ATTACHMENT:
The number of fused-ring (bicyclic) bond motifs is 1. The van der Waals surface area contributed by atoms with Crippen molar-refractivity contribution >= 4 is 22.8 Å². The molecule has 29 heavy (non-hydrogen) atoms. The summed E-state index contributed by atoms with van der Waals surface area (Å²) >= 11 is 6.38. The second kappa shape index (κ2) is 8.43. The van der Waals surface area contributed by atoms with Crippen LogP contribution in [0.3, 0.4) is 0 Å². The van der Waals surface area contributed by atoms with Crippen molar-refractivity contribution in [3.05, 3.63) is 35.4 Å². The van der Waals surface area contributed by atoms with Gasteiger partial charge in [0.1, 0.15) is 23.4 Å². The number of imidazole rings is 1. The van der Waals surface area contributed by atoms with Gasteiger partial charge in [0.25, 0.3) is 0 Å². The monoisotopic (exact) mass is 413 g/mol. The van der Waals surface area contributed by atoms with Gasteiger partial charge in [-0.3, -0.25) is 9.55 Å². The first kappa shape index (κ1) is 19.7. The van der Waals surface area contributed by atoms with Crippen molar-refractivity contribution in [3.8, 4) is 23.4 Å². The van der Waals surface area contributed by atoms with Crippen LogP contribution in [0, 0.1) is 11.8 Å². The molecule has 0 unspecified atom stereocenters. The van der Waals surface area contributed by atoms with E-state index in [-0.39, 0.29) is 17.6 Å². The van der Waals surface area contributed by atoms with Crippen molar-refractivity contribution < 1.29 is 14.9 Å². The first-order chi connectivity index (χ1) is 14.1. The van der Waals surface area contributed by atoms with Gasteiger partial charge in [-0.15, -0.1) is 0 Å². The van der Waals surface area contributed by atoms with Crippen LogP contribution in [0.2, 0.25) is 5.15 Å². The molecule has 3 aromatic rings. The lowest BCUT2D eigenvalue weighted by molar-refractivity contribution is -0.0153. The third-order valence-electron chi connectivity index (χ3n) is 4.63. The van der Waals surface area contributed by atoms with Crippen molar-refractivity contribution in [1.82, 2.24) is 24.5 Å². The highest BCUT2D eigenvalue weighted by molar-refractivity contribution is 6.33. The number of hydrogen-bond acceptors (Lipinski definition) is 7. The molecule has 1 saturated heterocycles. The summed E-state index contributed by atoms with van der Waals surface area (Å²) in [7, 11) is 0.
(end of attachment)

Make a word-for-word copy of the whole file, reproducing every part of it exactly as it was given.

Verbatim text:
The number of fused-ring (bicyclic) bond motifs is 1. The van der Waals surface area contributed by atoms with Crippen molar-refractivity contribution >= 4 is 22.8 Å². The molecule has 29 heavy (non-hydrogen) atoms. The summed E-state index contributed by atoms with van der Waals surface area (Å²) >= 11 is 6.38. The second kappa shape index (κ2) is 8.43. The van der Waals surface area contributed by atoms with Crippen LogP contribution in [0.3, 0.4) is 0 Å². The van der Waals surface area contributed by atoms with Crippen molar-refractivity contribution in [3.05, 3.63) is 35.4 Å². The van der Waals surface area contributed by atoms with Gasteiger partial charge in [0.1, 0.15) is 23.4 Å². The number of imidazole rings is 1. The van der Waals surface area contributed by atoms with Gasteiger partial charge in [0.25, 0.3) is 0 Å². The monoisotopic (exact) mass is 413 g/mol. The van der Waals surface area contributed by atoms with Gasteiger partial charge in [-0.3, -0.25) is 9.55 Å². The first kappa shape index (κ1) is 19.7. The van der Waals surface area contributed by atoms with Crippen molar-refractivity contribution in [3.8, 4) is 23.4 Å². The van der Waals surface area contributed by atoms with Crippen LogP contribution in [0, 0.1) is 11.8 Å². The molecule has 0 unspecified atom stereocenters. The van der Waals surface area contributed by atoms with E-state index in [-0.39, 0.29) is 17.6 Å². The van der Waals surface area contributed by atoms with Crippen molar-refractivity contribution < 1.29 is 14.9 Å². The first-order chi connectivity index (χ1) is 14.1. The van der Waals surface area contributed by atoms with Gasteiger partial charge in [-0.15, -0.1) is 0 Å². The van der Waals surface area contributed by atoms with Crippen LogP contribution in [0.2, 0.25) is 5.15 Å². The molecule has 3 aromatic rings. The lowest BCUT2D eigenvalue weighted by molar-refractivity contribution is -0.0153. The third-order valence-electron chi connectivity index (χ3n) is 4.63. The van der Waals surface area contributed by atoms with Crippen molar-refractivity contribution in [1.82, 2.24) is 24.5 Å². The highest BCUT2D eigenvalue weighted by molar-refractivity contribution is 6.33. The number of hydrogen-bond acceptors (Lipinski definition) is 7. The molecule has 1 saturated heterocycles. The summed E-state index contributed by atoms with van der Waals surface area (Å²) in [7, 11) is 0.